management of GI ulcers, GI injury prevention from high dose aspirin and NSAID treatment
reacts with gastric acid to form a paste that adheres to ulcer
• use caution in renal failure patients
• concurrent use of antacids may decrease the effect of sucralfate – administer 30 min before or after
• administer on empty stomach 1 hour before meals
Okay, let’s take a look at the drug. UCCR fate also known as Keate. This is an oral medication, as you can see here with this packaging for a suspension, and it also comes in the rectal form, the therapy, a class, or how sate works in the body is an anti ulcer agent while the pharmacologic class or its chemical effect is a GI protectant. Sate works by reacting with gastric acid. And when it reacts, it forms a pace. And this pace actually adheres to the ulcer, which is why we use it for the management of GI ulcers and also for GI injury prevention. When the patient is on high dose aspirin or NSAIDs, some side effects that ate can cause are constipation, dry mouth, dizziness and insomnia, a few nursing considerations for sate use caution in patients who have renal insufficiency and assets may decrease the effectiveness of sate.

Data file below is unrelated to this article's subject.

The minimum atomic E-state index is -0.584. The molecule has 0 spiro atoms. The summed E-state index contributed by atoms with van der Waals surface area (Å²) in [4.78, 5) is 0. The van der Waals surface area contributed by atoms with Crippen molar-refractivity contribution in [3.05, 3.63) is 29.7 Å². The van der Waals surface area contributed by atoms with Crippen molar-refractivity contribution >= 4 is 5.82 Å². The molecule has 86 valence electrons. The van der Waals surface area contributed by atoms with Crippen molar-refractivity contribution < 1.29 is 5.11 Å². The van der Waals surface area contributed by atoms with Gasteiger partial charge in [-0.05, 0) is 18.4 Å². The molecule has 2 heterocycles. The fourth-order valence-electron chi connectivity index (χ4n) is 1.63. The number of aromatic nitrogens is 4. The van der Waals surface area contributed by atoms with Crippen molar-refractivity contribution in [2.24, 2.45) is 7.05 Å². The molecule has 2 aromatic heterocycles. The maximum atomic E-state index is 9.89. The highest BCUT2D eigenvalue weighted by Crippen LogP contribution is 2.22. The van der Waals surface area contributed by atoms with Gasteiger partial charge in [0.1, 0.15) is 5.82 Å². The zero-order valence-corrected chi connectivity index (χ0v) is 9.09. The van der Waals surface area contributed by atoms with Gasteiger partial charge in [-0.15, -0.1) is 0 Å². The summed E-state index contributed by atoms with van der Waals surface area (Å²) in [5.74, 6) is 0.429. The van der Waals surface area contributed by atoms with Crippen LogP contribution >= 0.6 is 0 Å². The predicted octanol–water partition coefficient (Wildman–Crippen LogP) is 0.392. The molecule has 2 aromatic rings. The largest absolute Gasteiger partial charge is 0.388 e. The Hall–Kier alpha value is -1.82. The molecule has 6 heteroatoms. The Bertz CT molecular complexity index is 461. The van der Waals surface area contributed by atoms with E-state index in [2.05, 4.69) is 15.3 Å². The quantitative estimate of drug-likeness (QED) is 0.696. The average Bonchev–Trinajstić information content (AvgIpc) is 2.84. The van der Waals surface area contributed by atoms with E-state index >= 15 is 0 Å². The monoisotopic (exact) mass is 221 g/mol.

So be aware of this, be sure to teach your patient that they must administer sate 30 minutes before or after taking in an acid, and also be sure that they take this medication on an empty, empty stomach one hour before meals. So guys there actually have been instances where liquid sate has been administered to a patient intervene, which has led to fatal pulmonary and cerebral embolism. So it’s super important to know that there are currently no IV formulations for sate, that’s it for sate or Keate now go out and be your best self today. And as a always happy nursing.